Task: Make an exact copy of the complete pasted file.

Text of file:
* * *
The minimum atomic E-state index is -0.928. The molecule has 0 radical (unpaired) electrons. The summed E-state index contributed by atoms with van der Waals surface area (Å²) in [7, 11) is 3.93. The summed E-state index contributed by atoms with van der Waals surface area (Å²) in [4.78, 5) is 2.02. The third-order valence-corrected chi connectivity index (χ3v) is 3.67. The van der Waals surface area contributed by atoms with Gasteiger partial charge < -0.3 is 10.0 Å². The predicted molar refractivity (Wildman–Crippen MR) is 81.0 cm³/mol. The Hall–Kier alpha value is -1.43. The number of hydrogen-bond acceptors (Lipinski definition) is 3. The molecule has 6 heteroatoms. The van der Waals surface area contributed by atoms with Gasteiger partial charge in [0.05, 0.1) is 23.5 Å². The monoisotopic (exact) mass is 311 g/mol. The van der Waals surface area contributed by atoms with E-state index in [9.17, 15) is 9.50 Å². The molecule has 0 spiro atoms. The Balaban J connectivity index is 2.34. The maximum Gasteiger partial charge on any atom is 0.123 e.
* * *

The minimum atomic E-state index is -0.928. The molecule has 0 radical (unpaired) electrons. The summed E-state index contributed by atoms with van der Waals surface area (Å²) in [7, 11) is 3.93. The summed E-state index contributed by atoms with van der Waals surface area (Å²) in [4.78, 5) is 2.02. The third-order valence-corrected chi connectivity index (χ3v) is 3.67. The van der Waals surface area contributed by atoms with Gasteiger partial charge < -0.3 is 10.0 Å². The predicted molar refractivity (Wildman–Crippen MR) is 81.0 cm³/mol. The Hall–Kier alpha value is -1.43. The number of hydrogen-bond acceptors (Lipinski definition) is 3. The molecule has 6 heteroatoms. The van der Waals surface area contributed by atoms with Gasteiger partial charge in [0.05, 0.1) is 23.5 Å². The monoisotopic (exact) mass is 311 g/mol. The van der Waals surface area contributed by atoms with E-state index in [9.17, 15) is 9.50 Å². The molecule has 0 spiro atoms. The Balaban J connectivity index is 2.34. The maximum Gasteiger partial charge on any atom is 0.123 e.